SampleTank 3 (hereafter ST3) is a top-to-bottom rewrite of its predecessor, SampleTank 2 (2.5 to be more precise).  The earlier version was serviceable but had several significant deficiencies: the user interface was far too tiny for modern high-resolution screens.  It was 32-bit only and was widely reported to be unstable with 64-bit bridging software.  SampleTank 3 not only corrects those two problems, it has many new features and a vastly upgraded factory sound library. 

Significantly, ST3 is 64-bit only.  This is probably the start of a trend that other vendors will start to embrace.  IK clearly has made the assessment that the loss of potential buyers due to the lack of a 32-bit version would be favorably offset by the reduced costs of not having to test and maintain an extra version which had limited market potential.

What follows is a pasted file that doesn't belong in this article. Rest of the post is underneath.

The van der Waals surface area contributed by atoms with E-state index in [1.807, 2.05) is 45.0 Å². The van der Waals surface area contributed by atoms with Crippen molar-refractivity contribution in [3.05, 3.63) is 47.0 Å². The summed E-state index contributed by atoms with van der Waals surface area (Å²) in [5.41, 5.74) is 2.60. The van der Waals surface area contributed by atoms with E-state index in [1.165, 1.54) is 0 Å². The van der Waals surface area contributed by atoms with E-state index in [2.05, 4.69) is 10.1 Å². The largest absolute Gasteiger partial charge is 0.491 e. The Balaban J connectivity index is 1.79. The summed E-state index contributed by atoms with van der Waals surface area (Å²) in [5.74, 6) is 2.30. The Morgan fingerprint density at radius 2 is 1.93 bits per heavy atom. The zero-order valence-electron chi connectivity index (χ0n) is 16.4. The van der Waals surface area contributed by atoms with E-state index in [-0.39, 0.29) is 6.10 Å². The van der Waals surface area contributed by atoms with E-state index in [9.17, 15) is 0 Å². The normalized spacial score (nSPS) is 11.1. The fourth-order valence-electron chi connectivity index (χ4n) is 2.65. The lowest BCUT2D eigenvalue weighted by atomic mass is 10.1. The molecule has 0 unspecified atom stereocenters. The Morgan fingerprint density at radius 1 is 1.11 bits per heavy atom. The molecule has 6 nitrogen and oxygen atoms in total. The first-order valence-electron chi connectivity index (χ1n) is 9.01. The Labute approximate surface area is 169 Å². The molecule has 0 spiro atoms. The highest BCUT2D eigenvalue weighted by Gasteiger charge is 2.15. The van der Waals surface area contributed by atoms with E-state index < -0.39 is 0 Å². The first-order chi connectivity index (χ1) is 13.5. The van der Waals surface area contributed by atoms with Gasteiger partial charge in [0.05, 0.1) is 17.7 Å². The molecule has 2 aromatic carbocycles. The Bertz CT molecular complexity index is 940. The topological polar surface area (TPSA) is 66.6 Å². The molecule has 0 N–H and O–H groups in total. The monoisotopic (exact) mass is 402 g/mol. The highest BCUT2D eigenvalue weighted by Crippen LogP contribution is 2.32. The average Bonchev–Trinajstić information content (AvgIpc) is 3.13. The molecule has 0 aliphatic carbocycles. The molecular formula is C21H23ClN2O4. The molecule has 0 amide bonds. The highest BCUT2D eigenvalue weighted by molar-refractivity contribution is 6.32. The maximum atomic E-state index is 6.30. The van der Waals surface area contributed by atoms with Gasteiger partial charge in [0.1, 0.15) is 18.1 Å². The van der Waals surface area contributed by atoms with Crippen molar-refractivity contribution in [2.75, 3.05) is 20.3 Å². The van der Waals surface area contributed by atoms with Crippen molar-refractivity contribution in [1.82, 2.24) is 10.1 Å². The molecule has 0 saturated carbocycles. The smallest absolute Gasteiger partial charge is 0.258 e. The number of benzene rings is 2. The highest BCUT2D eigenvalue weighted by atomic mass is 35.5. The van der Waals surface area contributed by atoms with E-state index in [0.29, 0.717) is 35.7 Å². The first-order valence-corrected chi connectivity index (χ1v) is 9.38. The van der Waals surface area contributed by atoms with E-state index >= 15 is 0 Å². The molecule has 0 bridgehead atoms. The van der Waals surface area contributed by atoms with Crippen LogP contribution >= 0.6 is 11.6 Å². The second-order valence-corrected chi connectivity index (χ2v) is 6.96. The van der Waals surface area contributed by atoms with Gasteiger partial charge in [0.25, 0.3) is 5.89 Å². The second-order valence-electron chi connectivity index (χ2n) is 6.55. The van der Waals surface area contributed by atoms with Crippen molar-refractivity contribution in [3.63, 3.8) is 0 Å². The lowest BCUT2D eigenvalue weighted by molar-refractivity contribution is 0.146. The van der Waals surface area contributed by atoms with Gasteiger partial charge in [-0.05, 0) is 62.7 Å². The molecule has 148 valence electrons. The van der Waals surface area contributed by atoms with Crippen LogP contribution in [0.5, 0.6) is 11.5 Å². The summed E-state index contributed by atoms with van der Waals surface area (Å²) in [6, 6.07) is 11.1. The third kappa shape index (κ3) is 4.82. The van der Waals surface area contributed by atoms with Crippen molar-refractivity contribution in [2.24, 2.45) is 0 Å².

SampleTank 2 had a number of sibling sample playback devices: SampleMoog, SonicSynth, and Miroslav Philharmonik to name three.  So, 64-bit-based musicians who had acquired the sibling instruments were stuck.  Over the years, IK had some impossible-to-ignore sales on these instruments, and they were widely acquired.

Furthermore, IK offered a sizeable number of quite-good expansion packs for SampleTank 2.  There was a grand group buy in 2010 in which these could be acquired at ten dollars apiece.  Thousands of customers bought into this sale.

So with all that content out there looking for a 64-bit playback capability, it was vital that IK supplied a forward migration path.  They did just that with ST3.  Both the factory libraries for the SampleMoogs, et al, and the expansion packs can easily be imported into ST3.


Installing, Authorizing and Importing